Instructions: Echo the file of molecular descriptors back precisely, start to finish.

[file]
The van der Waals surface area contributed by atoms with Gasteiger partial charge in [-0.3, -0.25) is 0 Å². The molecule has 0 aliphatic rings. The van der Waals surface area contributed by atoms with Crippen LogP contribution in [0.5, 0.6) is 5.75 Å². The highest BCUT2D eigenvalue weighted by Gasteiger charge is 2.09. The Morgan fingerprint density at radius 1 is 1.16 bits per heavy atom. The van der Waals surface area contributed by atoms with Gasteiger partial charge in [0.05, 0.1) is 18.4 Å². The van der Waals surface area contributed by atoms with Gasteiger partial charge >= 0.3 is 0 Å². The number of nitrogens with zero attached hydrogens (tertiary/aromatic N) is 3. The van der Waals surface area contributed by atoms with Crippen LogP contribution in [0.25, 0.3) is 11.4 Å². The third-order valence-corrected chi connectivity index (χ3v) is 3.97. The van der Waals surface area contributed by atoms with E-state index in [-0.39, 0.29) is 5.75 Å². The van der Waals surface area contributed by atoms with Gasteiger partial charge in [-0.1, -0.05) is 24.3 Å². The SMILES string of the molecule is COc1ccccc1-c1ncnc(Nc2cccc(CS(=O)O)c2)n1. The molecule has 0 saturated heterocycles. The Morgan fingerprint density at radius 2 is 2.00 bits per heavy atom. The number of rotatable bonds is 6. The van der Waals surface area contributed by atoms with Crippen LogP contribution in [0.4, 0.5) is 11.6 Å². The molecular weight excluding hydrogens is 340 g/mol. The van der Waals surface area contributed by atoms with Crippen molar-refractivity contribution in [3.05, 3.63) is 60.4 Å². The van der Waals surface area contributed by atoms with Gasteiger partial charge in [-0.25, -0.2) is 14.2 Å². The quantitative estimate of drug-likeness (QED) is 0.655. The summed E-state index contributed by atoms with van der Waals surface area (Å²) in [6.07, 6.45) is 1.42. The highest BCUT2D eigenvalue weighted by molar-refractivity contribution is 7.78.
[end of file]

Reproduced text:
The van der Waals surface area contributed by atoms with Gasteiger partial charge in [-0.3, -0.25) is 0 Å². The molecule has 0 aliphatic rings. The van der Waals surface area contributed by atoms with Crippen LogP contribution in [0.5, 0.6) is 5.75 Å². The highest BCUT2D eigenvalue weighted by Gasteiger charge is 2.09. The Morgan fingerprint density at radius 1 is 1.16 bits per heavy atom. The van der Waals surface area contributed by atoms with Gasteiger partial charge in [0.05, 0.1) is 18.4 Å². The van der Waals surface area contributed by atoms with Gasteiger partial charge >= 0.3 is 0 Å². The number of nitrogens with zero attached hydrogens (tertiary/aromatic N) is 3. The van der Waals surface area contributed by atoms with Crippen LogP contribution in [0.25, 0.3) is 11.4 Å². The third-order valence-corrected chi connectivity index (χ3v) is 3.97. The van der Waals surface area contributed by atoms with E-state index in [-0.39, 0.29) is 5.75 Å². The van der Waals surface area contributed by atoms with Gasteiger partial charge in [-0.1, -0.05) is 24.3 Å². The SMILES string of the molecule is COc1ccccc1-c1ncnc(Nc2cccc(CS(=O)O)c2)n1. The molecule has 0 saturated heterocycles. The Morgan fingerprint density at radius 2 is 2.00 bits per heavy atom. The number of rotatable bonds is 6. The van der Waals surface area contributed by atoms with Crippen LogP contribution in [0.4, 0.5) is 11.6 Å². The molecular weight excluding hydrogens is 340 g/mol. The van der Waals surface area contributed by atoms with Crippen molar-refractivity contribution in [3.05, 3.63) is 60.4 Å². The van der Waals surface area contributed by atoms with Gasteiger partial charge in [-0.25, -0.2) is 14.2 Å². The quantitative estimate of drug-likeness (QED) is 0.655. The summed E-state index contributed by atoms with van der Waals surface area (Å²) in [6.07, 6.45) is 1.42. The highest BCUT2D eigenvalue weighted by molar-refractivity contribution is 7.78.